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U.S. Marshals told not to arrest protesters outside justices’ homes, documents reveal

Deputy U.S. marshals assigned to guard Supreme Court justices last year were directed to try not to make arrests, according to documents a U.S. senator revealed Tuesday, contradicting Attorney General Merrick Garland’s assurances to Congress.

Sen. Katie Britt, Alabama Republican, confronted Mr. Garland with the training package used for the marshals deployed to protect justices. It said arrests were “not” to be a priority.

Conservatives have argued the protests, which erupted after a draft of a major abortion-rights ruling leaked last spring, violate a federal statute that outlaws protesting against a judge’s home with the intent of influencing a ruling.

Nobody was charged under that statute.

Mr. Garland told senators earlier this month that his prosecutors couldn’t bring cases unless the marshals made arrests, and the marshals on the scene didn’t think there was a reason to do that.

Ms. Britt said the guidance documents show they were directed not to.

“They were actively discouraged from doing so,” she said.

One section of the guidance specifically said making arrests was “not the goal” of the deployment, and another section said arrests should be “a last resort to prevent physical harm.”

That seems to undercut Mr. Garland’s suggestion that agents were free to make arrests for protesting judges but just didn’t see any need.

One page of the guidance dealt specifically with the law governing pressuring of judges. It said the law could invite legal challenges, and discouraged the marshals from making arrests under that section.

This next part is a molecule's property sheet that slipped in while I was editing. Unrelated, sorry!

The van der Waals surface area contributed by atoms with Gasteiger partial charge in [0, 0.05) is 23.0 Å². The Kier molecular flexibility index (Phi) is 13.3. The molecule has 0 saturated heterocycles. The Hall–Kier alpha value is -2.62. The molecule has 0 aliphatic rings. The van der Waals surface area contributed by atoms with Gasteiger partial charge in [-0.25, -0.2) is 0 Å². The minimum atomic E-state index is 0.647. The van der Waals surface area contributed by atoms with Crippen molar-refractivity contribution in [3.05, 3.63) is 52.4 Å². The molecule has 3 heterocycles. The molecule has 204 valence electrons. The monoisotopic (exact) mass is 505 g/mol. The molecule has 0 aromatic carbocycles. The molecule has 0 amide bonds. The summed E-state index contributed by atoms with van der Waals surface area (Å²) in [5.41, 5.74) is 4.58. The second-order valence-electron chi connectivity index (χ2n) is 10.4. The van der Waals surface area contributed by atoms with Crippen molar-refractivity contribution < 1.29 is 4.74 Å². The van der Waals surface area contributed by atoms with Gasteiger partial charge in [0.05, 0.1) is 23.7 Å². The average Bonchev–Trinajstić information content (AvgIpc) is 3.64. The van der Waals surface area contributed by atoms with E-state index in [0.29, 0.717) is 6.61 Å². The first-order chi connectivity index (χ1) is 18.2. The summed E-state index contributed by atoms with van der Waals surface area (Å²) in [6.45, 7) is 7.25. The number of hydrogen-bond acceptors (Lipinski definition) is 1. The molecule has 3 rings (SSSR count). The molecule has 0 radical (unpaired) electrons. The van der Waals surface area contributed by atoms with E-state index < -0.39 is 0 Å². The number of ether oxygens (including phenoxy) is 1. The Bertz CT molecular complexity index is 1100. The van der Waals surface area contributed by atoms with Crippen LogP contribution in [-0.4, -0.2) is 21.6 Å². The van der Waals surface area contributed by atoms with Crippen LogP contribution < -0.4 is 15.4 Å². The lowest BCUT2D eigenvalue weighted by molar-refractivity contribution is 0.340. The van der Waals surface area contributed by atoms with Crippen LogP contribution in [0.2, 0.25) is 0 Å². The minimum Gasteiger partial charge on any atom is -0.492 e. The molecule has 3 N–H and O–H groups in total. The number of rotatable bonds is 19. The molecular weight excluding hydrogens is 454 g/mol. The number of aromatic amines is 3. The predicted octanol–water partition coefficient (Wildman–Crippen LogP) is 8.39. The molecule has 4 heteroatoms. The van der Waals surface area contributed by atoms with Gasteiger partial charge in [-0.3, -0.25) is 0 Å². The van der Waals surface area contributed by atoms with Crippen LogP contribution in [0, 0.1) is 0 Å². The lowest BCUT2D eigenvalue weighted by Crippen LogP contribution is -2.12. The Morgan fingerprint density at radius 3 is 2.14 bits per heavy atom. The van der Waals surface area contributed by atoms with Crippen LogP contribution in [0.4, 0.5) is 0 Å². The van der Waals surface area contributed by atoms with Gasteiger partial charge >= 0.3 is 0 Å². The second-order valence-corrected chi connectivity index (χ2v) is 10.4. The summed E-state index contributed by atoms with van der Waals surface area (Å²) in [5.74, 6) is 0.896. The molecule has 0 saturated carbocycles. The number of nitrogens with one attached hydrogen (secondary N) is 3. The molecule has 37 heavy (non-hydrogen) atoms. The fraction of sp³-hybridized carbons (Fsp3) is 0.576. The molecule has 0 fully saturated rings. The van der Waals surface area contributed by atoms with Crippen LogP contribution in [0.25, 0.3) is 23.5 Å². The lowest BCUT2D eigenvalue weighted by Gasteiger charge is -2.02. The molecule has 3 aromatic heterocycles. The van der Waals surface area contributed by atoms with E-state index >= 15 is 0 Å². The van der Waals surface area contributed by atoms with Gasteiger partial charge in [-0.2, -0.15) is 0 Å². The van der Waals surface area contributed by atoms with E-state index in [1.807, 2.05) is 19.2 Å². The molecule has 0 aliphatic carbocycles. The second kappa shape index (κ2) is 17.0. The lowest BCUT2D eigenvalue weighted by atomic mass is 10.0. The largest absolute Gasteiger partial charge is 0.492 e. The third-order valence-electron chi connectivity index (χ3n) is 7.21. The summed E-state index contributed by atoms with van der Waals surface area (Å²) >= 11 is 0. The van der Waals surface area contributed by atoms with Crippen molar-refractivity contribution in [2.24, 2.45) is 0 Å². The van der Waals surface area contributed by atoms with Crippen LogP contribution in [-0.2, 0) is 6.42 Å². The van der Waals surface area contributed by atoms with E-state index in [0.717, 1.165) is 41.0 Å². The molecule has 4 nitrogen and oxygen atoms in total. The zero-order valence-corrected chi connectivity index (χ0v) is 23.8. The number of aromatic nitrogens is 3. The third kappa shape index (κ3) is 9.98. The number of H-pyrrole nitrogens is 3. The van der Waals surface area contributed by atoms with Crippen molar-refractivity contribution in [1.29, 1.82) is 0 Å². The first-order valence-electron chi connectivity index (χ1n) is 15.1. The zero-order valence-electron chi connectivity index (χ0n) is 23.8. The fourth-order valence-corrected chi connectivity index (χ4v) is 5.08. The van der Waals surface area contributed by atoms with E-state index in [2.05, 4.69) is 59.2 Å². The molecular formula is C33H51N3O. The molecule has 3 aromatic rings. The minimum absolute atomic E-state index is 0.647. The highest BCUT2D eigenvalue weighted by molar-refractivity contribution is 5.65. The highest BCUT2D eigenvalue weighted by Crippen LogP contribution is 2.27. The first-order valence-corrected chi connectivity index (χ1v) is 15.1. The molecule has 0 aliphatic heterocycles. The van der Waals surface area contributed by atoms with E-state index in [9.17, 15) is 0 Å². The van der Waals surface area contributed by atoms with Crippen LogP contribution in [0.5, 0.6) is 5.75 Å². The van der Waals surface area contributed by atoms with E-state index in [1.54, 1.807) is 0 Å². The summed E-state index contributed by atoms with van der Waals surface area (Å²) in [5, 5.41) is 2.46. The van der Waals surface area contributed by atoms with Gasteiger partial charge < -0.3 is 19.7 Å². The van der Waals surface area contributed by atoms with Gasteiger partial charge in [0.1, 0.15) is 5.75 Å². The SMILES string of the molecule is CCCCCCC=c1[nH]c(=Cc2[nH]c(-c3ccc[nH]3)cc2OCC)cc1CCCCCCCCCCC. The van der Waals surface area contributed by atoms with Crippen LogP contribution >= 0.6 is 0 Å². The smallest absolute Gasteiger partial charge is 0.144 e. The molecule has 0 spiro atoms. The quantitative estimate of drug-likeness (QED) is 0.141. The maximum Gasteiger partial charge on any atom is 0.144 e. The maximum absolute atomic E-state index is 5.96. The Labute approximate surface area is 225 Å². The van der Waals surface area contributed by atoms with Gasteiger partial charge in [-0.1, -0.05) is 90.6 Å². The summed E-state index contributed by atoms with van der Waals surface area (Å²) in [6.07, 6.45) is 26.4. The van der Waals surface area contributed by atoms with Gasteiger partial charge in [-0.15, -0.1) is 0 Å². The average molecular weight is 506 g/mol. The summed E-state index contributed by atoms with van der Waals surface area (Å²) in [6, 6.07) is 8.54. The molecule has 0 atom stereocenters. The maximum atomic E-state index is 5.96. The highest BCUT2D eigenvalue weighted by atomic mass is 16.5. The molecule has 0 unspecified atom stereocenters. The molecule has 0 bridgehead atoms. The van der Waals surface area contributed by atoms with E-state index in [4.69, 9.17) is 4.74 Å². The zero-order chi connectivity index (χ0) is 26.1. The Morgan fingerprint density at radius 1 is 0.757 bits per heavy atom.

A final page said any arrests needed to be coordinated with federal prosecutors first, which Ms. Britt said also contradicts Mr. Garland’s assertion that the marshals had a free hand.

“Any contemplated [marshals] enforcement action should be coordinated in advance with the appropriate USAO,” the guidance said, using the abbreviation for U.S. attorney’s office.

Ms. Britt asked Mr. Garland at a Senate Appropriations Committee hearing on Tuesday whether he was aware of the directives.

He said he was not aware, but stood by his earlier comments that the marshals were still able to act.

He said their first responsibility was to protect the lives and property of the justices “but that doesn’t mean they are in any way precluded from making other kinds of arrests.”

“It’s clear the marshals were given a different directive,” Ms. Britt told him. “I’d ask you to look into that.”

The lack of arrests has struck a nerve with conservatives who draw a contrast with the Justice Department’s zealous efforts in prosecuting pro-life demonstrators outside abortion clinics.

Mr. Garland defended his handling of the justices’ security, saying he took the unprecedented step of deploying the marshals to protect the justices.

But he told the Appropriations panel Tuesday that he doesn’t want that mission to last indefinitely, and that the Supreme Court’s police force should take over at some point.

“We were hoping this isn’t a long-term solution for justices,” he said.

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